Storms affect a state’s big industries, too. Along the Texas gulf coast, hurricanes can have an impact on the chemical and the oil and gas industries. A storm there could echo issues that arose from the Texas freeze in February and the six-day Colonial Pipeline shutdown that caused gas prices to surge and prompted some East Coast residents to panic-buy gas.

The forestry industry could be “deeply impacted” as well, Vandewege said. “There’s been shortage on building materials, and that could be enhanced even more if we’re seeing key manufacturing areas shut down around Louisiana and Alabama” because of a hurricane.

Pork, which is heavily produced in North Carolina and other southern states, has faced shortages in the past year, as well, thanks to the pandemic.

When hurricanes, like Florence in 2018, have struck the state in the past, thousands of hogs died. Other livestock and agriculture are also at risk when hurricanes hit.

“There’s huge pork production, chicken production, all the way through the South,” Wolfe said, so storms “could dirsupt food supplies.”

Porter from AccuWeather also noted that the West Coast could see another damaging wild fire season, and he said companies have to prepare ahead of time. “It’s a significant risk that all businesses need to be thinking about right now,” he said. “What’s their vulnerabilities and plan to mitigate.”

Climate change and extreme weather events topped the World Economic Forum’s list of biggest global risks in 2020. That was no surprise to Porter, who said, “people are getting negatively impacted almost on a daily basis by weather events. He said for businesses, the supply chain is a “major component” of that.

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Inside the US government’s top-secret bioweapons lab

  • Dugway Proving Ground tests and stores some of the deadliest chemical and biological agents on Earth.
  • The facility, which opened in 1942, covers about 800,000 acres – larger than the state of Rhode Island.
  • Past experiments include weaponized mosquitoes and fleas, as well as tests with deadly diseases such as anthrax.
  • See more stories on Insider’s business page.

Following is a transcript of the video.

Narrator: In 1968, about 6,000 sheep died near this government facility. They were poisoned by a chemical weapon named VX.

The US hasn’t been known to actively use VX in combat. In fact, it’s begun destroying its stockpile of chemical munitions as part of a UN treaty. But it’s just one of many strange and secretive experiments that happened within these walls. Experiments on sheep, mosquitoes, and even civilians.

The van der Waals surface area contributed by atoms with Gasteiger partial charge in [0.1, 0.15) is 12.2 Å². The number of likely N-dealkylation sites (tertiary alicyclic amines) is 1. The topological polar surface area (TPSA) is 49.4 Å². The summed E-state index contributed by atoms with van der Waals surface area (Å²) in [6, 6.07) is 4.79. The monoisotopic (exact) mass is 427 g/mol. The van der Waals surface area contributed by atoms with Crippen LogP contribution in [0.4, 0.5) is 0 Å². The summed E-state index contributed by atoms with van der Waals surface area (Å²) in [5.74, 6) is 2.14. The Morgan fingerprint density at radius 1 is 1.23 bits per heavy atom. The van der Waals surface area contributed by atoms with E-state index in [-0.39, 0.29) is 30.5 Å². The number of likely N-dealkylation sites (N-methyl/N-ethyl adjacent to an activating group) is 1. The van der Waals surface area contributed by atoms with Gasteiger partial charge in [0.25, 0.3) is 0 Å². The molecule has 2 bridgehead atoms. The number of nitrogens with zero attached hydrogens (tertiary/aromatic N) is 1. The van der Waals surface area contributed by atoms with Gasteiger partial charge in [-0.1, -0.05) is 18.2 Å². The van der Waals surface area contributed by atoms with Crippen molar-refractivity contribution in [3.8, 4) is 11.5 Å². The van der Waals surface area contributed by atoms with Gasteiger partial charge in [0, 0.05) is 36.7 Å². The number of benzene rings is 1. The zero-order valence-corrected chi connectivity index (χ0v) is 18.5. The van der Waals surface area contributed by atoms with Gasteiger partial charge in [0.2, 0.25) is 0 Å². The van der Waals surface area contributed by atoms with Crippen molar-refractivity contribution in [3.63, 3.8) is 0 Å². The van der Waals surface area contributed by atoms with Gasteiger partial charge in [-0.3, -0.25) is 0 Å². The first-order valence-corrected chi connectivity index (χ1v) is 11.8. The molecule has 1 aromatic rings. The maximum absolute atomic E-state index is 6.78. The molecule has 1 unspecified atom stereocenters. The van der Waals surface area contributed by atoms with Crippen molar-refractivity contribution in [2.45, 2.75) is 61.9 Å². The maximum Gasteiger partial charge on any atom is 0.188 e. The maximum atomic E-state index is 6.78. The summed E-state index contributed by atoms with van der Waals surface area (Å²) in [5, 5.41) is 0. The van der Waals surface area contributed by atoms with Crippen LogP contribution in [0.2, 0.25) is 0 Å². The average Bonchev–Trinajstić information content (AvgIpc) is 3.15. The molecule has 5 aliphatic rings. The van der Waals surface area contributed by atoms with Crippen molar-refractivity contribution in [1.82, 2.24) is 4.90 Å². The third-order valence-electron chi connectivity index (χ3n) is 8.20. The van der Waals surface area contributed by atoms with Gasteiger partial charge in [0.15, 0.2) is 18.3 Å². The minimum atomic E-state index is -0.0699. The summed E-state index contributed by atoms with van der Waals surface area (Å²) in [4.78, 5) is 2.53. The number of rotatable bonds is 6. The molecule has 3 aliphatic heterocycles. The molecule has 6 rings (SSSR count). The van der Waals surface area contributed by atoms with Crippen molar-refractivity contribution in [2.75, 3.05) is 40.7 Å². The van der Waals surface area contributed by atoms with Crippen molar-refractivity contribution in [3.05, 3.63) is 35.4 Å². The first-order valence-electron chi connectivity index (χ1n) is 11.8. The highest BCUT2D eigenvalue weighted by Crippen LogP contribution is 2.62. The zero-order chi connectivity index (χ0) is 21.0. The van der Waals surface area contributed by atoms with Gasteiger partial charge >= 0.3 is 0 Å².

About 85 miles southwest of Salt Lake City is the US government’s top-secret bioweapons lab. It’s called the Dugway Proving Ground. The 77-year-old facility covers about 800,000 acres. That’s just a little larger than the entire state of Rhode Island. And it tests some of the deadliest chemical, biological, radiological, and explosive hazards on Earth.

Less famous than Area 51, Dugway dates all the way back to 1942. Right in the middle of World War II.

Clip: The decisive battle of war has begun.

Narrator: The government needed a large area to test powerful weapons, eventually settling on this stretch of land in the Utah desert. Back then, the site was used to test everything from chemical sprays and flamethrowers to various antidotes and protective equipment, and even fire-bombing.

After World War II, Dugway mostly shut down. Until the Korean War began in 1950. That’s when the proving ground turned into what it is today: a permanent military base. In Dugway’s first few decades, the base worked mostly on offensive weaponry: biological and chemical munitions designed to directly attack enemies.

Clip: Sampling devices, positioned throughout the test area, yield valuable information to chemical core researchers.

Narrator: The 1950s, for example, saw the launch of Operation Big Itch, an experiment that was testing weaponized fleas. The fleas weren’t infected with any type of disease or agent, but experimenters were working with thousands of them. And the fleas were dropped in cluster bombs, to gauge if they would survive the fall from an airplane. And this was only part one. Dugway launched a second experiment, called Project Bellwether, in the 1960s. Only this time, mosquitoes were injected with inert diseases, inert bacteria, and inert viruses. But get this: Those mosquitoes were released upon several groups of human volunteers, who were bitten again and again during the trials.

And there are records dating back to the late 1950s, which describe experiments that used infected mosquitoes. And those are just two experiments known to the public. Exactly what goes on at Dugway is, well, pretty unclear. And that’s not by accident.

The area is intensely guarded. Everything that comes in and out is carefully monitored, guards are on constant patrol and actively armed, and the perimeter is lined with tall, barbed-wire fencing. There are even signs that authorize “deadly force” when necessary.